Thank you, Mr. Chair.
I am very pleased to have the opportunity to address the committee on the subject of Tibet today.
First, permit me a disclaimer: the committee has asked to hear from an expert on Tibet from Global Affairs Canada. Unfortunately, the limited access Canadian officials have to the Tibet Autonomous Region in China means that few officials have first-hand experience with the situation in Tibet.
Access to Tibet remains strictly controlled by the Chinese government, and on the rare occasions when official visits are allowed, they are highly scripted. In recent years, Tibet’s central government has made it more difficult for diplomats, journalists and foreigners overall to visit. A travel permit and an invitation are necessary. Canada consistently and frequently requests visits to the Tibet Autonomous Region. Permits to visit Tibetan regions in other Chinese provinces are not required, but those visits can also be heavily restricted.
This session is particularly timely. Canada’s ambassador to China, Dominic Barton, just returned from a visit to the Tibetan capital of Lhasa and nearby Shannan prefecture, at the invitation of the Chinese government. The trip was with a group of other diplomats and took place from October 26 to 30. This was the first visit by a Canadian official since 2015.
The lack of meaningful access to Tibet is one aspect of severe restrictions imposed by Chinese authorities on the Tibetan people. The Government of Canada remains deeply concerned about the human rights situation affecting Tibetans. In line with reports such as those by NGOs and by the UN Committee on Elimination of Racial Discrimination, human rights issues include restrictions on freedom of expression and freedom of religion or belief and the protection of linguistic and cultural rights.
We maintain engagement with members of the Tibetan diaspora, including Tibetan Canadians, and with organizations that study and conduct and support the Tibetan community abroad. Contact with this community remains important to the Government of Canada and informs our approach to advocacy for rights and freedoms in Tibet.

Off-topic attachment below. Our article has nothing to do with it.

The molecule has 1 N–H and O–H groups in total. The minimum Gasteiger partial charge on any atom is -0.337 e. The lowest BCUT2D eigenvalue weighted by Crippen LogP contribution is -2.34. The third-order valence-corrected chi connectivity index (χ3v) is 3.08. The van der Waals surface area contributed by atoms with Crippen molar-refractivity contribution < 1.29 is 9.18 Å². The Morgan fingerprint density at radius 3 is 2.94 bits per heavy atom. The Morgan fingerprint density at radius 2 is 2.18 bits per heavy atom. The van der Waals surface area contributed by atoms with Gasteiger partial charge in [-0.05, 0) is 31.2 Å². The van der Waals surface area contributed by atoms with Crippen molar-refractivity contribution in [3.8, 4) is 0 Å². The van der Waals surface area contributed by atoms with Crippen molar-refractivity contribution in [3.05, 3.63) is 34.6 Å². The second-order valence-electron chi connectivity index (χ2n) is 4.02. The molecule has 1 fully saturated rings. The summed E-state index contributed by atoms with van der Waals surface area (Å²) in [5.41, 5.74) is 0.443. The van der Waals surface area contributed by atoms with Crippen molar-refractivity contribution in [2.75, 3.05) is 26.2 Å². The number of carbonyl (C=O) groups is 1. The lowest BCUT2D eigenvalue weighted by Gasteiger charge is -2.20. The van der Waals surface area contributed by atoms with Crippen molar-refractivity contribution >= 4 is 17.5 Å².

Canada bestowed honorary Canadian citizenship on Tibetan spiritual leader His Holiness the 14th Dalai Lama in 2006. While we know there are longstanding grievances between the Chinese government and the Central Tibetan Administration or government-in-exile and His Holiness, Canada supports meaningful dialogue between these parties toward a resolution of issues acceptable to both sides.
Tensions between the Chinese government and Tibetans have remained high and ongoing over several decades, and the last 10 years present no exception. The government has continued to intensify its crackdown on Tibetans with increased surveillance and forced patriotic education. Acts of protest by Tibetans can result in detention or worse. To the world’s horror, there have been more than 150 self-immolations by Tibetan Buddhists during this period.
Canada has a long history of support for Tibetans. The government began work to resettle some of the first Tibetan refugees to Canada in the 1970s. There have certainly been more immigrants and refugees since that time.
Within the last decade, the Government of Canada has established special measures to facilitate the private sponsorship and emigration of up to 1,000 displaced Tibetans from India. Individuals were matched with sponsors through Project Tibet Society, with the resettlement of 1,000 refugees completed in 2017.
These Tibetans and more than 7,000 others—in fact, according to the 2016 census there were more than 8,000 Canadians identifying as Tibetan—are contributing to our country’s multicultural fabric, including through participation in public life.
In line with diplomatic relations, Canada recognizes the People’s Republic of China as the governing body of the Tibet Autonomous Region. In line with China’s own constitutions and its international obligations, we call on the government to respect religious freedoms and end repressive policies in Tibet. While there is economic development in Tibet, it does not mask the need for the protection of political and civil rights.
Canada will continue to ask for unhindered access to the region, especially in light of the recent crackdowns. Although there is increased attention being paid to the crackdown in Xinjiang and Hong Kong, we must not forget that the situation in Tibet remains very serious.
I thank the committee for raising this issue tonight.